"Better I Stay", a book by Margorie Chalmers

Marjorie Chalmers first came to Gatlinburg in 1935, where she devoted 30 years of service and dedication as a community and Pi Beta Phi settlement school nurse. Her book, "Better I Stay," reflects a wealth of personal experiences during her service in the Smokies. 

The following is an excerpt from Marjorie's book that shares some of her amazing experiences as a care-giver in the Smoky Mountains: 

 "Of all our busy days, perhaps the most interesting are those of a Well Baby Clinic in the out-lying districts. Visiting is done days in advance to get the word back in the hills and 'hollers'. The place is selected - a school or church being about the most central. A bench or table is placed where the examining is to be done. The platform scales and measure are arranged conveniently and the family folders with the record of each child laid close at hand. 

Should the day be warm and the shade inviting, the clinic may be held out of doors under the trees, and the affair takes on even more of a social aspect. Old and young turn out for the event, and they may come a 'fur piece' for the service or just to watch.

Life seems to be set at a slower pace in the hills, and folk take time to savor the day's happenings and to be friendly. Babies seem to like being weighed in the baby scales set up in the trunk of the car, with the blue sky overhead and the laughter of children mingling with the songs of the birds.

Amid good-natured chaffing, a line forms for the 'shots' so much a feature of these gatherings. "Hit'll shore kill ye if-n ye take hit, but hit's a sight better than airy dost of the fever." "Ketch a'holt to Crockett. He's apt to throw a dog-fit when the needle strikes in." "Hit's like buying a pig in a poke. Never know if-n hit's agoin' to get sore." "Wal, if that ain't the beatin'est. I never felt a thing."

It has been most interesting to hear about the old time remedies and potions of long ago. Some folk were born, lived a full life and died without ever going to a doctor. A woman, and a man as well, in the old days had to have a practical knowledge of treating many sorts of accidents and illnesses.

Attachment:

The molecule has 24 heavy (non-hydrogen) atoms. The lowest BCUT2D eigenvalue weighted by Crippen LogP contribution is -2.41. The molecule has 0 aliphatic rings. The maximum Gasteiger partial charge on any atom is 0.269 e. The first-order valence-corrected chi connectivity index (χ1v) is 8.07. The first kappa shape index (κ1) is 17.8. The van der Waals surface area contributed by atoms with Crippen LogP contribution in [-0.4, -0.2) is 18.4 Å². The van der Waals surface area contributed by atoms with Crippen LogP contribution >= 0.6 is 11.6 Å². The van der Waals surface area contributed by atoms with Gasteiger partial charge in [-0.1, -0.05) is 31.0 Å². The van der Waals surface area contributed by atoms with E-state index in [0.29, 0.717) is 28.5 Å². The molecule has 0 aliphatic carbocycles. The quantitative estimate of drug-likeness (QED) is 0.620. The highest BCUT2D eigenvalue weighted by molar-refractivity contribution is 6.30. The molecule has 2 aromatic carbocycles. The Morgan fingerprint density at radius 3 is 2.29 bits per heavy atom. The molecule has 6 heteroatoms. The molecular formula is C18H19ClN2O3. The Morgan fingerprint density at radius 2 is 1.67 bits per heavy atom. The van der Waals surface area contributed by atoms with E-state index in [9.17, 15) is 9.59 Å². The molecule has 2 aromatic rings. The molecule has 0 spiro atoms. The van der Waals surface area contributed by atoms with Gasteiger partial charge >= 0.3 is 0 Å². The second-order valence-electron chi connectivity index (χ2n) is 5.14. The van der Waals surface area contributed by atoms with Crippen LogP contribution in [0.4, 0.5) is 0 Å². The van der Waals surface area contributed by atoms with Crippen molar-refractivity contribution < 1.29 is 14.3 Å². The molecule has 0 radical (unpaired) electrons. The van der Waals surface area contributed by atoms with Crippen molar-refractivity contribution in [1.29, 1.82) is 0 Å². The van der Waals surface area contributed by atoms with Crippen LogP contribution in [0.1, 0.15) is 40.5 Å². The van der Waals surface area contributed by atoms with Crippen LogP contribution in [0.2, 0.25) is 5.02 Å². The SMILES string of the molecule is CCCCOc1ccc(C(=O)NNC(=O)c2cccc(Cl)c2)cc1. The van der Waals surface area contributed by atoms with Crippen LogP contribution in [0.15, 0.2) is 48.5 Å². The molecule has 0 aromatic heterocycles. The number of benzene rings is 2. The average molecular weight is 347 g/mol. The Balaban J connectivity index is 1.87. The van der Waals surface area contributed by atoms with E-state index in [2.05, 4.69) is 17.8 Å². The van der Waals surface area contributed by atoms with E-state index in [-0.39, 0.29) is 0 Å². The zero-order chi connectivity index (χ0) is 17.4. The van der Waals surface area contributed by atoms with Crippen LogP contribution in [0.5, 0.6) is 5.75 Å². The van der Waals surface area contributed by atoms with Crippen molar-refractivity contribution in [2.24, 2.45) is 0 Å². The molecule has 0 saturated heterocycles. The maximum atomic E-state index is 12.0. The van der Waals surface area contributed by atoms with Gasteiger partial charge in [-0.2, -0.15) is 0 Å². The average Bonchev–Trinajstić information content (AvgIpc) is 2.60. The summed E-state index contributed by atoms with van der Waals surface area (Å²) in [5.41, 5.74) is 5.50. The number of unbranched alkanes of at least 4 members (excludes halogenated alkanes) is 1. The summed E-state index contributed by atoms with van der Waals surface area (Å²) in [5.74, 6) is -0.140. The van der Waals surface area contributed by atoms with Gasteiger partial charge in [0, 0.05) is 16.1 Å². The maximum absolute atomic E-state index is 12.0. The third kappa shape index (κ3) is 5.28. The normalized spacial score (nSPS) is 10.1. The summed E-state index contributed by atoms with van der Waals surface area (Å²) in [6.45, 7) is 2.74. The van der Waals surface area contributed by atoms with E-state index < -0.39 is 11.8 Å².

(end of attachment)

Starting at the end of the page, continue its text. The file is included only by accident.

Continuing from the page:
"Granny-women" were deft in nursing the sick ad birthing new babies, and some were wiser than others about herbs. Many a kitchen garden had a little corner of 'yarbs', and most houses had bunches of them hanging from the rafters to dry.

 When there were older women in the nursing classes, it was good to invite discussion about olden ways and to compare them with modern methods. They were, at times, mines of information, and when they realized we marveled at their wisdom and ingenuity, they told many a tale.

It was a thrill for all to learn that scientists were using the same plants refined and regulated, that their grandparents used in teas and compresses and salves. One article received more than usual attention, for they were interested to learn that researchers were tying to find out why onion's volitil oil was efficient in the treatment of respiratory diseases, and the 'onion poltice' that was so universally used in the early days for 'pneumony-fever' had more to recommend than it's potent smell. 

There were teas and potions and wines and salves of countless varieties Some were good and some were not. Undoubtedly many a 'yarb-doctor's 'mistake has been buried in the family burial plot. But many who were so dosed lived, when they might have died without the home remedies used.'

"BETTER I STAY" by Marjorie Chalmers may be purchased at Terri Waters Gallery.